SYDNEY, N.S. Joe Costello did not sleep well on Saturday night.
But it was not because Sydney Santa Claus Parade whom he helped to organize had encountered some major issues. With all accounts, the annual event that delighted thousands of spectators along its five-kilometer route was a huge success and had gone without hitch.
His outrage was caused by the tragic news he heard when he returned home after the parade. Costello said he had only come to the door when he learned about the death of a four-year-old girl who had fallen under a float during Yarmouth's annual Christmas paradise.
"As a parent and as an organizer, when I heard about the Yarmouth tragedy, it was totally devastating – it made me really think of everything we've done," said Costello, a recreational program coordinator with Cape Breton Regional Municipality.
"It's a really emotional time right now, but I think it's important that we take a deep look at what we do by receiving the feelings of it, making sure we have all our bases covered and that we are doing our best for to protect participants and audiences to ensure everyone has a nice time with this parade and other CBRM events, for a long time to come. "
To this end, the municipality's senior staff and its recreation department are expected to meet once a week to discuss what further measures may be considered to prevent incidents such as Saturday's tragedy in Yarmouth.
According to Costello, security is the highest priority for the organizers. He said that strict rules are already in place and strengthened to float operators and parade participants when they register on the pre-parade staging area.
He noted that the rules stipulate that persons on a float must be safe on board and that their legs can not duck over the edge and that riders on fleets can not jump on or off. Costello also said that a special parade marshalk rises up and down the procession checks to ensure that the rules, such as "no throw candy" rules and other provisions are consistent with.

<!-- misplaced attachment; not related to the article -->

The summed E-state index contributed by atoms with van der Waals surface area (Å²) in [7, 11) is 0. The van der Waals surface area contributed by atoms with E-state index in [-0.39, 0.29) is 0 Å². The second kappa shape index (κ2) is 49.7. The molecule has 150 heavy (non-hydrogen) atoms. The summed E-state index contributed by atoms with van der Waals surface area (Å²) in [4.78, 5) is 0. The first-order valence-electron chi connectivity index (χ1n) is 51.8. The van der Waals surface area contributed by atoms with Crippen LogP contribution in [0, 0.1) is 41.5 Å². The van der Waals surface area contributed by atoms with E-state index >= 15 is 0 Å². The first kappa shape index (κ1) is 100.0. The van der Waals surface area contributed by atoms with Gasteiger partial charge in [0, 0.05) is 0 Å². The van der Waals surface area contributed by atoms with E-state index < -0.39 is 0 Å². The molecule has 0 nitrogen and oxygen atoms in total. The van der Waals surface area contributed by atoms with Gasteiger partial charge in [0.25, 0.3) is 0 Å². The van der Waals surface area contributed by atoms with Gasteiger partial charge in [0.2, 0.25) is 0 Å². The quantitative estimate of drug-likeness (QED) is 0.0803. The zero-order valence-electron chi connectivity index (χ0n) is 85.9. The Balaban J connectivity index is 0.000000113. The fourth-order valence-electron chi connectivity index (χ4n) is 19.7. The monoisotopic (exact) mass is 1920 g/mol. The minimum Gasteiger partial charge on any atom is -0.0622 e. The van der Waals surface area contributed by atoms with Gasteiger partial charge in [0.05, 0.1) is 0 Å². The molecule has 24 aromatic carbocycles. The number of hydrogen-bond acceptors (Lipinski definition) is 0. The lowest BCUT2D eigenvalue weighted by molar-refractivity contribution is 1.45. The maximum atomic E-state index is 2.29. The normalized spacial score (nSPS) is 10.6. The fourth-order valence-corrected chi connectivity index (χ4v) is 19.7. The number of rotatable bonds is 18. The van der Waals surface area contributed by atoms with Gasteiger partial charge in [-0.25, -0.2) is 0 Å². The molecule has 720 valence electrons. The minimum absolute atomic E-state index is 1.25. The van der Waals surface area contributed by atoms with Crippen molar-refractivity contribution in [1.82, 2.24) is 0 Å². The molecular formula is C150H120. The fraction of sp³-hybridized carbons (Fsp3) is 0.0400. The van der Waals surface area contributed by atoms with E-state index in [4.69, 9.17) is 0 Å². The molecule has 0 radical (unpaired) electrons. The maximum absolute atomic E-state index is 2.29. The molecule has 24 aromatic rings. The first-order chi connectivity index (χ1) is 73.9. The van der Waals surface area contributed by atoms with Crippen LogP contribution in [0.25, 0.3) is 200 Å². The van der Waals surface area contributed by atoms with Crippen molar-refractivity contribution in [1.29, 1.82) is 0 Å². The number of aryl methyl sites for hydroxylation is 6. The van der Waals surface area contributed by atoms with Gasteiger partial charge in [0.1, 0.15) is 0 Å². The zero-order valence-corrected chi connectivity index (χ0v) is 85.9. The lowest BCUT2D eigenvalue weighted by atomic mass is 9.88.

"We also have members of the regional police service at Cape Breton on site," he said.
"We have those who lead the parade, we have a motorcycle officer, we had another on a bike and we had more at the main crossings, so there were no traffic problems and that the parental rules were followed and the audience is sure."
But Costello said that when it comes to a big event like the parade, security for all concerned is a shared responsibility.
"We do what we can do, but we also expect parents and adults to be there and watch out for the kids," he said.
Veteran first responder Gerald Hazelhurst convinced that Sydney Santa parade is one of the safest around. He participated in hundreds of public events, including parades, as a member of St John's Ambulance and the Red Cross.
"I do not remember any serious problems in any of the many parades I was part of," said Hazelhurst.
But with that you said you have to watch out for the kids, just look at the eyes when Santa will come, they're all happy and jumping.
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He also suggested that adults create more dangerous situations than the children.
"I've seen adults over and over again just in front of a float to get to the other side of the street – they do not like it," he said.
"But the most dangerous part of the parade is when it's over – traffic can be terrible, and some people seem to lose that Christmas Eve as soon as the paradise is over and they can not wait to get out of there."
At the same time, the municipality's Santa Claus paradise continues on Friday in Louisbourg (7:00), on Saturday at Reserve Mines (1 pm) and Glace Bay (6:00), on Sunday in Dominion (4:15 pm) and in North Sydney on Saturday , Dec 8 (6 pm).